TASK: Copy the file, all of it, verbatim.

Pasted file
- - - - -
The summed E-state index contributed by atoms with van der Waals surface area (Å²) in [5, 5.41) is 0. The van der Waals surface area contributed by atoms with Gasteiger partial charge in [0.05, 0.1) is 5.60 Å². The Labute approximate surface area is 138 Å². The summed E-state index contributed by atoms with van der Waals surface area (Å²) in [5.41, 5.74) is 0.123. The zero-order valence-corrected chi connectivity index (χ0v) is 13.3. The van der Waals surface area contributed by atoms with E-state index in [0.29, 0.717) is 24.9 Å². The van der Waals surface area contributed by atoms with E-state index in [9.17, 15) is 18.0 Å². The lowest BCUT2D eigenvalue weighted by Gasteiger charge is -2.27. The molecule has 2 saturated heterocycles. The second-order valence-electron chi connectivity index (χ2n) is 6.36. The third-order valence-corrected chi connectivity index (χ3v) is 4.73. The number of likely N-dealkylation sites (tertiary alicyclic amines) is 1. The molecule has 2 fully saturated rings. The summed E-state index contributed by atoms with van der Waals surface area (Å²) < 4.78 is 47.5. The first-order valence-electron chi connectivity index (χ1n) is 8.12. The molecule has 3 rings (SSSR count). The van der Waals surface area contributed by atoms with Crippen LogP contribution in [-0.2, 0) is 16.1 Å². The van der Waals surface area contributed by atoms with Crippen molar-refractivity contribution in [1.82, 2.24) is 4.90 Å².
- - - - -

The summed E-state index contributed by atoms with van der Waals surface area (Å²) in [5, 5.41) is 0. The van der Waals surface area contributed by atoms with Gasteiger partial charge in [0.05, 0.1) is 5.60 Å². The Labute approximate surface area is 138 Å². The summed E-state index contributed by atoms with van der Waals surface area (Å²) in [5.41, 5.74) is 0.123. The zero-order valence-corrected chi connectivity index (χ0v) is 13.3. The van der Waals surface area contributed by atoms with E-state index in [0.29, 0.717) is 24.9 Å². The van der Waals surface area contributed by atoms with E-state index in [9.17, 15) is 18.0 Å². The lowest BCUT2D eigenvalue weighted by Gasteiger charge is -2.27. The molecule has 2 saturated heterocycles. The second-order valence-electron chi connectivity index (χ2n) is 6.36. The third-order valence-corrected chi connectivity index (χ3v) is 4.73. The number of likely N-dealkylation sites (tertiary alicyclic amines) is 1. The molecule has 2 fully saturated rings. The summed E-state index contributed by atoms with van der Waals surface area (Å²) < 4.78 is 47.5. The first-order valence-electron chi connectivity index (χ1n) is 8.12. The molecule has 3 rings (SSSR count). The van der Waals surface area contributed by atoms with Crippen LogP contribution in [-0.2, 0) is 16.1 Å². The van der Waals surface area contributed by atoms with Crippen molar-refractivity contribution in [1.82, 2.24) is 4.90 Å².